There’s no simple answer to his question, and no simple fix for this systemic problem. But we can tackle it from a number of angles. Both women and men can take actions that will add up to a big effect:

  • Join and support organizations like WISE, WCS, and WEN, and Women4Solar.
  • Make a pledge for gender inclusion in solar, following the example of Ed Zimmerman’s tech pledge. For example, you might pledge that if you’re invited to a panel with four or more speakers, at least one must be a woman. The more women are on panels, at conferences, and at other solar events, the more women will see solar as an area they can go into. (You don’t even have to limit this pledge to the solar industry.) You can also sign the #NationWise Pledge for Women in Solar, to help foster a strong female workforce for clean energy.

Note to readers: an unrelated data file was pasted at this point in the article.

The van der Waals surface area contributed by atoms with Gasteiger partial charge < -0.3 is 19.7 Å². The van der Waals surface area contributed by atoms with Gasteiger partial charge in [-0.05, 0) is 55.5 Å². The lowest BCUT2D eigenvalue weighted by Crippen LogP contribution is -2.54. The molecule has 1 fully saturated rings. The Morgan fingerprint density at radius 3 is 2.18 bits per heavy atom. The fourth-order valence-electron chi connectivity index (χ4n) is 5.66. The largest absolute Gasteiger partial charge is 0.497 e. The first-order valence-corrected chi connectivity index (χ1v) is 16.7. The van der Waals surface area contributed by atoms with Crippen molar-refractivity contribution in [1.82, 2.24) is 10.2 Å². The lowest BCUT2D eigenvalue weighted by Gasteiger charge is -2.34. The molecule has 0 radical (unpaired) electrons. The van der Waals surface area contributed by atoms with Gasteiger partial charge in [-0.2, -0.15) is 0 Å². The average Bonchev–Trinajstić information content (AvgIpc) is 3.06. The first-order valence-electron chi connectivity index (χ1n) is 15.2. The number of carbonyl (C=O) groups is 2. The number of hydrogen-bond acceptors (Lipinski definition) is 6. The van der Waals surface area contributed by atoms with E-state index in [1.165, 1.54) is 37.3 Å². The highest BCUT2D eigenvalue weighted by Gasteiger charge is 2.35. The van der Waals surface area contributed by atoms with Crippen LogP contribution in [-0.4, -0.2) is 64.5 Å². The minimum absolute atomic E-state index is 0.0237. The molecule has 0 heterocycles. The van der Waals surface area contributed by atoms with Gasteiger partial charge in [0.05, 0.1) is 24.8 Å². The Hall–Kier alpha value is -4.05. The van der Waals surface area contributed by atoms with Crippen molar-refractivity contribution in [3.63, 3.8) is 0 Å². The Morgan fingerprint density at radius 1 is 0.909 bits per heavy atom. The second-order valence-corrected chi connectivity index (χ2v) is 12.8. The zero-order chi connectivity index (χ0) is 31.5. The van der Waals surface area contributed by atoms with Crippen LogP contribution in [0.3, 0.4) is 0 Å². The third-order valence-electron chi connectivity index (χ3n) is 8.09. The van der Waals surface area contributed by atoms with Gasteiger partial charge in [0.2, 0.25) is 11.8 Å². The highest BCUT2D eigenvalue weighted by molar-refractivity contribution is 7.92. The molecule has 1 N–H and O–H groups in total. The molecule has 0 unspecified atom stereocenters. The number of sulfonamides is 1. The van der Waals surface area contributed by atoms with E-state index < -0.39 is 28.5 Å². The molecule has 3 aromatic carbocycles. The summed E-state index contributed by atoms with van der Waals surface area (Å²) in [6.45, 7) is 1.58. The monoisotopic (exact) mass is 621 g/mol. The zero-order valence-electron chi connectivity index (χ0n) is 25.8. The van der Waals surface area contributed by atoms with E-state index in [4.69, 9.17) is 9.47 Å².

• Call out all-male panels, following the example of Dr Saara Särmä. Use the hashtag #AllMalePanel on Twitter, or submit your example on Tumblr.
  • Speak up at your company and at events, to bring the issue to people’s attention.
  • Reach out to other women, whether it’s to support them in their careers or to ask for advice on yours. LinkedIn is a great forum for this.

The situation at SPI

BoothBabe1We noticed more women at SPI this year than in the past, something that was corroborated by fellow conference-goers. While the number of women is on the upswing, the booth babe count is thankfully on the decline. We spotted a few of the usual suspects, but at least they weren’t in cages.

While there were certainly some women on panels at SPI, we’d like to see more — especially on the General Session panels. We hope this will continue improving.